AOL wants you to stop clipping coupons or even printing them. The company is launching a new service, Shortcuts, for manufacturers to distribute coupons on the Internet. Instead of clipping them out of your newspaper insert, you choose the ones you want online and add them to an account tied to a grocery store's loyalty program. To redeem those coupons, you simply present your loyalty card at the register. The program is free for consumers and retail chains, while manufacturers pay to have their coupons listed. Charges will be based on how many get selected and redeemed. Manufacturers can buy banner ads to accompany the coupon listings at Shortcuts.com. The service, the latest aimed at distributing paperless coupons online or by cell phones, comes as Time Warner Inc.'s AOL continues trying to boost advertising revenue to offset steep declines in subscriptions for dialup Internet access. Although AOL expects manufacturers to continue distributing coupons in print publications, Shortcuts director Sharon Baker said companies could eventually offer exclusive deals online. That could leave out people with little or no Internet access, who often are poorer and the ones who most need such discounts. But Baker said that, because it will be free to consumers, Shortcuts will break down barriers — no longer would you need to buy a newspaper. Shortcuts was scheduled to launch with the Kroger Co. grocery store chain and one food manufacturer, General Mills Inc. Coupons from Kimberly-Clark Corp. and Kraft Foods Inc. are to come this month.
Dutch say security pass can be hacked
The Dutch interior affairs minister says a technology being used in up to a billion security cards around the world can easily be hacked. The "Mifare" chip technology owned and licensed by NXP Semiconductors is frequently used in public transport systems. It is also used by corporations and governments in "swipe" access cards. Guusje ter Horst said recently that researchers at the Radboud University in Nijmegen have "developed a method by which a large number of (Mifare) chip-cards is relatively easy to crack and duplicate." Ter Horst said the chip is used in an estimated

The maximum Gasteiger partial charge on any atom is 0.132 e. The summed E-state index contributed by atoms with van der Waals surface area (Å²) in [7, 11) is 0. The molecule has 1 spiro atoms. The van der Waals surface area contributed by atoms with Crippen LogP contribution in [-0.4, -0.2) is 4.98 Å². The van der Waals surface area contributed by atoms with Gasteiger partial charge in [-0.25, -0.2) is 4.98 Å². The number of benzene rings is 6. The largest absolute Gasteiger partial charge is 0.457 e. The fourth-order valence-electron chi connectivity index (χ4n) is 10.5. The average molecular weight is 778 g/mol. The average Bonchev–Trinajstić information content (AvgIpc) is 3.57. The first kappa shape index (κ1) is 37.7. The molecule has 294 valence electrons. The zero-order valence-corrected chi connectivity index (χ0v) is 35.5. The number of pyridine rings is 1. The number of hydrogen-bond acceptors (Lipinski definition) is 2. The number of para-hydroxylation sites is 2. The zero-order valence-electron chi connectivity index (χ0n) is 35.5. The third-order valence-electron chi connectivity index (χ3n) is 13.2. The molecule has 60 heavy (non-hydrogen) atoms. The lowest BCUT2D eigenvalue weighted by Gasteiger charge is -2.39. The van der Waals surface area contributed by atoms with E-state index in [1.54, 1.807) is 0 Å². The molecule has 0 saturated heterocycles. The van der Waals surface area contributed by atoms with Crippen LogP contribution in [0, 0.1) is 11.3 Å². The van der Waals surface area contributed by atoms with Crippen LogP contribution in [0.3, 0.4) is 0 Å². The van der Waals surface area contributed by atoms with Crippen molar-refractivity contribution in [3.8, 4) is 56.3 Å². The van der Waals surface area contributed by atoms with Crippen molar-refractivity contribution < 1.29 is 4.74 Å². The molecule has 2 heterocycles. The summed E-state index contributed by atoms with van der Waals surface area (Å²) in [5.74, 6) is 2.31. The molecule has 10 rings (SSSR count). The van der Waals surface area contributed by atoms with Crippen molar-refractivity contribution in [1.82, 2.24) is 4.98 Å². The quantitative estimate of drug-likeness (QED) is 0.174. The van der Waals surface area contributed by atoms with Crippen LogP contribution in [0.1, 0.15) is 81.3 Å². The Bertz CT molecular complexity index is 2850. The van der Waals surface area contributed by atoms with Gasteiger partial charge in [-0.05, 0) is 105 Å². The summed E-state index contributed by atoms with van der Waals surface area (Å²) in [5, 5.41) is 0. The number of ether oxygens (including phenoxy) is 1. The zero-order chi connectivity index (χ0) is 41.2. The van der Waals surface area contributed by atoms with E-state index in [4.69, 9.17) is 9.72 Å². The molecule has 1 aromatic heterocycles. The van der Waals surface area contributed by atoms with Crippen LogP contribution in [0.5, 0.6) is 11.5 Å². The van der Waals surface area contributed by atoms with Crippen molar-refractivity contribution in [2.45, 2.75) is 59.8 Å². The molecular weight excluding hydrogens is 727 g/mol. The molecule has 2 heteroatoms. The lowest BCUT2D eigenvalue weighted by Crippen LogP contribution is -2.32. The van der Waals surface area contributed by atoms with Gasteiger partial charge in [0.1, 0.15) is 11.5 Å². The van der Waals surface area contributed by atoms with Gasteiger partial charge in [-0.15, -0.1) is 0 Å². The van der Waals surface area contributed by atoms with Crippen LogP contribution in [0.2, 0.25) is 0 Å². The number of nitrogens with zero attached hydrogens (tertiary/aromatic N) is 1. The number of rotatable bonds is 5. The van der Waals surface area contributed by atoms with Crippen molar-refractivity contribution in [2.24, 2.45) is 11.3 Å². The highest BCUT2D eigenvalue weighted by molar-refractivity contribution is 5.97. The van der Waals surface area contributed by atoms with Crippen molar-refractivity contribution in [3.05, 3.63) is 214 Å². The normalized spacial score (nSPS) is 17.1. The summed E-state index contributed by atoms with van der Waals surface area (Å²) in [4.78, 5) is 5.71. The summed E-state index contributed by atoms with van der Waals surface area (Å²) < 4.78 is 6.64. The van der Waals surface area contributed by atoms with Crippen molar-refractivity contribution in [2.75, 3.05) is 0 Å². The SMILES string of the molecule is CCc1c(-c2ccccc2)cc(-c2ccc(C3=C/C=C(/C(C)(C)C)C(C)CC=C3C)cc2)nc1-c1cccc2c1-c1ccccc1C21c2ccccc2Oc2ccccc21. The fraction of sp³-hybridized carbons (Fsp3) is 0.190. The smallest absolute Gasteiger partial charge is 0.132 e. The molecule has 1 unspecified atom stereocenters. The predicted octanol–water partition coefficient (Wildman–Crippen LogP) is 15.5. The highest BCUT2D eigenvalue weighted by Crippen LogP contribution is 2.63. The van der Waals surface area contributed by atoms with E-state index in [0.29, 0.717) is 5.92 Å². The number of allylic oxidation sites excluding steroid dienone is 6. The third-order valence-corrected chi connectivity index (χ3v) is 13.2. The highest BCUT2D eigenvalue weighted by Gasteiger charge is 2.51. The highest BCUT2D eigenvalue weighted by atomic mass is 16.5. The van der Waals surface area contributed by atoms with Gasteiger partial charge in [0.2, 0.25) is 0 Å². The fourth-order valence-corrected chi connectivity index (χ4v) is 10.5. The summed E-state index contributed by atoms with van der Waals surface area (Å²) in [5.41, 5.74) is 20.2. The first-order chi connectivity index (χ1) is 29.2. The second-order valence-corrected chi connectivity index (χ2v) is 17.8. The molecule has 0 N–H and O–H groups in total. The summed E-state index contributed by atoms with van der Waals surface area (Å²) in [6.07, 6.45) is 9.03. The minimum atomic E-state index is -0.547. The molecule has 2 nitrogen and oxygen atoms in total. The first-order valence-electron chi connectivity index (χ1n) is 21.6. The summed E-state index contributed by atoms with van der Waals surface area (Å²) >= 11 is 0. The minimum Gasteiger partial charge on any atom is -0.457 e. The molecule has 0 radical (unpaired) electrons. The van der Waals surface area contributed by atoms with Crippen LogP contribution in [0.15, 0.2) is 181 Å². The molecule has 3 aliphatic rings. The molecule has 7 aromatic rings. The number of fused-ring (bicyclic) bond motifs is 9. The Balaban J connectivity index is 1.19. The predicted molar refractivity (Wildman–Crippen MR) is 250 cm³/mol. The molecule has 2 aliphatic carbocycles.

2-million cards in the Netherlands and a billion globally. The company said it was "taking these claims very seriously," was investigating and would inform its customers.
Startup RatePoint referees reviews
A startup called RatePoint Inc. wants to play referee for reviews posted on the Internet. RatePoint has built a rating system that businesses can run on their Web sites for a $149 annual subscription. The unusual aspect is what happens after a review is submitted. If it's negative (one or two stars out of five), the reviewer is asked to provide an e-mail address and a phone number so the merchant can follow up. RatePoint then forwards the negative review to the merchant, giving the business a chance to rectify the problem. If the customer agrees the business has righted the wrong, the negative review won't get posted. RatePoint CEO Neal Creighton argues that this approach gives businesses an incentive to listen to their customers' online feedback.
TiVo, YouTube will deliver videos to TVs
TiVo users will be able to watch YouTube clips on their televisions by year's end, TiVo Inc. said recently. Fans of the popular online video provider can view its videos on their cell phones and Apple TV, a box that streams movies from people's computers to their TV. Now TiVo users with a broadband Internet connection and a TiVo Series3 box will be able to search, browse and watch YouTube videos directly on their TVs. Each month, 66-million viewers watch about 2.6-billion videos on YouTube, according to the latest data by Nielsen Online. That's 57 percent of the
116.7-million monthly online video viewers. YouTube is owned by Google Inc., which paid $1.76-billion for the company in November 2006.
EU says it needs
to change IT image
The information technology industry needs to show that it isn't just for "geeky, unsociable" people if it is to attract more women to fill a skills shortage, says the EU's top technology official. EU Commissioner Viviane Reding said stereotypes that IT careers are "boring and too technical" for women need to be overcome because few women are taking engineering and technology degrees despite huge demand. The field will need 300,000 qualified workers by 2010 in Europe alone, according to EU estimates. But that means a radical change. "We need to show that IT … is interesting, is mainstream, is part of everyone's daily life — and that an information and communications technology career is a choice for a creative person," she said.